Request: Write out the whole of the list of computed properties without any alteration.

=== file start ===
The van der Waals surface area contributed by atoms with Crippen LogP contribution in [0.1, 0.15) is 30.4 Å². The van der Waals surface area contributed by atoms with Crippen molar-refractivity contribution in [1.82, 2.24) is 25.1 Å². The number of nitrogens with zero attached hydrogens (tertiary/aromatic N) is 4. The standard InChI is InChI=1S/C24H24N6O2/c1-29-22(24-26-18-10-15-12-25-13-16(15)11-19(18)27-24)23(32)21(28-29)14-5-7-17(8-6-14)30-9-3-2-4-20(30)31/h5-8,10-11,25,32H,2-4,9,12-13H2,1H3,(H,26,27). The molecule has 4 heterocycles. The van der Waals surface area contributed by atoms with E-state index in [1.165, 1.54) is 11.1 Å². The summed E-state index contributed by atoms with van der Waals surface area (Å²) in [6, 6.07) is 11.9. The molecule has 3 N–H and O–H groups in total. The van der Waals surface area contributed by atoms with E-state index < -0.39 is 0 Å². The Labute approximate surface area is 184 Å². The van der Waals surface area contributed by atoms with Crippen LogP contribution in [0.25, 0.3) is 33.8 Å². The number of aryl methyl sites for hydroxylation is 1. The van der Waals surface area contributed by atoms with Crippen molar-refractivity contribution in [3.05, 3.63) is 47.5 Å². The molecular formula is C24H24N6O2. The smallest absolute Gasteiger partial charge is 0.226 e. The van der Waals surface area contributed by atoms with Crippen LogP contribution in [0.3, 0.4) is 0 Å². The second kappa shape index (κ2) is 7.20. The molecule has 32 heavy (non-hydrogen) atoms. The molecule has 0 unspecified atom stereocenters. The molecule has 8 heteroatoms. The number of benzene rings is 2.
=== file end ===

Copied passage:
The van der Waals surface area contributed by atoms with Crippen LogP contribution in [0.1, 0.15) is 30.4 Å². The van der Waals surface area contributed by atoms with Crippen molar-refractivity contribution in [1.82, 2.24) is 25.1 Å². The number of nitrogens with zero attached hydrogens (tertiary/aromatic N) is 4. The standard InChI is InChI=1S/C24H24N6O2/c1-29-22(24-26-18-10-15-12-25-13-16(15)11-19(18)27-24)23(32)21(28-29)14-5-7-17(8-6-14)30-9-3-2-4-20(30)31/h5-8,10-11,25,32H,2-4,9,12-13H2,1H3,(H,26,27). The molecule has 4 heterocycles. The van der Waals surface area contributed by atoms with E-state index in [1.165, 1.54) is 11.1 Å². The summed E-state index contributed by atoms with van der Waals surface area (Å²) in [6, 6.07) is 11.9. The molecule has 3 N–H and O–H groups in total. The van der Waals surface area contributed by atoms with E-state index < -0.39 is 0 Å². The Labute approximate surface area is 184 Å². The van der Waals surface area contributed by atoms with Crippen LogP contribution in [0.25, 0.3) is 33.8 Å². The number of aryl methyl sites for hydroxylation is 1. The van der Waals surface area contributed by atoms with Crippen molar-refractivity contribution in [3.05, 3.63) is 47.5 Å². The molecular formula is C24H24N6O2. The smallest absolute Gasteiger partial charge is 0.226 e. The van der Waals surface area contributed by atoms with Crippen LogP contribution in [0.3, 0.4) is 0 Å². The second kappa shape index (κ2) is 7.20. The molecule has 32 heavy (non-hydrogen) atoms. The molecule has 0 unspecified atom stereocenters. The molecule has 8 heteroatoms. The number of benzene rings is 2.